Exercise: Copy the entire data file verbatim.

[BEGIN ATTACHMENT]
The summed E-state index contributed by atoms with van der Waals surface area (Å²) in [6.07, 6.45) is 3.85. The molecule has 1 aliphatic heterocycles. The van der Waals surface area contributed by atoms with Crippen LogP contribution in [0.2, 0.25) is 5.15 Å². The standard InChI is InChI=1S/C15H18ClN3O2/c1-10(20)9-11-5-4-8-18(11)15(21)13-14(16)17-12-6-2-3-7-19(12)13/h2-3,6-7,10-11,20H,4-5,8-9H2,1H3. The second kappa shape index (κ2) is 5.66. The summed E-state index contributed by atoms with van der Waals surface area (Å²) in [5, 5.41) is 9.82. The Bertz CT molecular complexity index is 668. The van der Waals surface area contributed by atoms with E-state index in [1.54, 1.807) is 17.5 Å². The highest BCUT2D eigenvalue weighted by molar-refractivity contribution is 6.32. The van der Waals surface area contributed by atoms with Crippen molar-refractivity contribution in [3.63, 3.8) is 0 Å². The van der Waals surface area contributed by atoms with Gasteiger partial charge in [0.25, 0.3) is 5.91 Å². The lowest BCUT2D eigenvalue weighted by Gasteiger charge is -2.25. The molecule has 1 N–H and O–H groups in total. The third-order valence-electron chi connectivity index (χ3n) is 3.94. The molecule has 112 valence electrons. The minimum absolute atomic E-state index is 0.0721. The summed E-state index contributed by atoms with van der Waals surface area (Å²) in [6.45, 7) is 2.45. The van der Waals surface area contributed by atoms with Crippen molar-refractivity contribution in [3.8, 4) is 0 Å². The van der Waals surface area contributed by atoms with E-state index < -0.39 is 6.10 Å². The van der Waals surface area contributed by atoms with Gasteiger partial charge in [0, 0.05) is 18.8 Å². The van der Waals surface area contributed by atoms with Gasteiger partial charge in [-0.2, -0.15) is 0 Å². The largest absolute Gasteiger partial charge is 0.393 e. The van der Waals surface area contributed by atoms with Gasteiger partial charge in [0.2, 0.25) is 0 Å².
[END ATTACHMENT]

The summed E-state index contributed by atoms with van der Waals surface area (Å²) in [6.07, 6.45) is 3.85. The molecule has 1 aliphatic heterocycles. The van der Waals surface area contributed by atoms with Crippen LogP contribution in [0.2, 0.25) is 5.15 Å². The standard InChI is InChI=1S/C15H18ClN3O2/c1-10(20)9-11-5-4-8-18(11)15(21)13-14(16)17-12-6-2-3-7-19(12)13/h2-3,6-7,10-11,20H,4-5,8-9H2,1H3. The second kappa shape index (κ2) is 5.66. The summed E-state index contributed by atoms with van der Waals surface area (Å²) in [5, 5.41) is 9.82. The Bertz CT molecular complexity index is 668. The van der Waals surface area contributed by atoms with E-state index in [1.54, 1.807) is 17.5 Å². The highest BCUT2D eigenvalue weighted by molar-refractivity contribution is 6.32. The van der Waals surface area contributed by atoms with Crippen molar-refractivity contribution in [3.63, 3.8) is 0 Å². The van der Waals surface area contributed by atoms with Gasteiger partial charge in [0.25, 0.3) is 5.91 Å². The lowest BCUT2D eigenvalue weighted by Gasteiger charge is -2.25. The molecule has 1 N–H and O–H groups in total. The third-order valence-electron chi connectivity index (χ3n) is 3.94. The molecule has 112 valence electrons. The minimum absolute atomic E-state index is 0.0721. The summed E-state index contributed by atoms with van der Waals surface area (Å²) in [6.45, 7) is 2.45. The van der Waals surface area contributed by atoms with Crippen molar-refractivity contribution in [3.8, 4) is 0 Å². The van der Waals surface area contributed by atoms with E-state index < -0.39 is 6.10 Å². The van der Waals surface area contributed by atoms with Gasteiger partial charge in [0, 0.05) is 18.8 Å². The van der Waals surface area contributed by atoms with Gasteiger partial charge in [-0.2, -0.15) is 0 Å². The largest absolute Gasteiger partial charge is 0.393 e. The van der Waals surface area contributed by atoms with Gasteiger partial charge in [0.2, 0.25) is 0 Å².